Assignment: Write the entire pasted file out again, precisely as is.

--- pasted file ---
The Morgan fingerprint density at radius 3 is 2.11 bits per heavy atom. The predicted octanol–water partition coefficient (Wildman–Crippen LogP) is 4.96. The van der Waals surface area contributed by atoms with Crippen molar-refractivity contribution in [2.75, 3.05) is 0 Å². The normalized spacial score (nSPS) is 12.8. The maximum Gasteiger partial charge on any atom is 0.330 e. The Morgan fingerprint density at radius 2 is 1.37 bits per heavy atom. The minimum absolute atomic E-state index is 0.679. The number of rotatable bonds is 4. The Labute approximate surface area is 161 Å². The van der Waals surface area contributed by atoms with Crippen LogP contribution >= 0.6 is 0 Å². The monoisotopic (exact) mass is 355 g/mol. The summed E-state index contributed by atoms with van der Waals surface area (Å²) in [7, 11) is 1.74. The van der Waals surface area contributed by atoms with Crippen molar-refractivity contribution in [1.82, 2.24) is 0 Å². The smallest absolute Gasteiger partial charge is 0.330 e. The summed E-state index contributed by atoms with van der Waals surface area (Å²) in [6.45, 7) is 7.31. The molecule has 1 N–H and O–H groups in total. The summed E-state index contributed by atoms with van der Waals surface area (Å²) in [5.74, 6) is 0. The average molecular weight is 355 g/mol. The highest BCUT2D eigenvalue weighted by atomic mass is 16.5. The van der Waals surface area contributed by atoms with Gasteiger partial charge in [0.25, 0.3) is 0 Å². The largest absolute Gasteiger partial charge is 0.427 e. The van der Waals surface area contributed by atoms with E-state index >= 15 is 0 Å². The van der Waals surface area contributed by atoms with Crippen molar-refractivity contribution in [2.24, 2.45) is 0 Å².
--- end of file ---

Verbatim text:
The Morgan fingerprint density at radius 3 is 2.11 bits per heavy atom. The predicted octanol–water partition coefficient (Wildman–Crippen LogP) is 4.96. The van der Waals surface area contributed by atoms with Crippen molar-refractivity contribution in [2.75, 3.05) is 0 Å². The normalized spacial score (nSPS) is 12.8. The maximum Gasteiger partial charge on any atom is 0.330 e. The Morgan fingerprint density at radius 2 is 1.37 bits per heavy atom. The minimum absolute atomic E-state index is 0.679. The number of rotatable bonds is 4. The Labute approximate surface area is 161 Å². The van der Waals surface area contributed by atoms with Crippen LogP contribution >= 0.6 is 0 Å². The monoisotopic (exact) mass is 355 g/mol. The summed E-state index contributed by atoms with van der Waals surface area (Å²) in [7, 11) is 1.74. The van der Waals surface area contributed by atoms with Crippen molar-refractivity contribution in [1.82, 2.24) is 0 Å². The smallest absolute Gasteiger partial charge is 0.330 e. The summed E-state index contributed by atoms with van der Waals surface area (Å²) in [6.45, 7) is 7.31. The molecule has 1 N–H and O–H groups in total. The summed E-state index contributed by atoms with van der Waals surface area (Å²) in [5.74, 6) is 0. The average molecular weight is 355 g/mol. The highest BCUT2D eigenvalue weighted by atomic mass is 16.5. The van der Waals surface area contributed by atoms with Gasteiger partial charge in [0.25, 0.3) is 0 Å². The largest absolute Gasteiger partial charge is 0.427 e. The van der Waals surface area contributed by atoms with E-state index >= 15 is 0 Å². The van der Waals surface area contributed by atoms with Crippen molar-refractivity contribution in [2.24, 2.45) is 0 Å².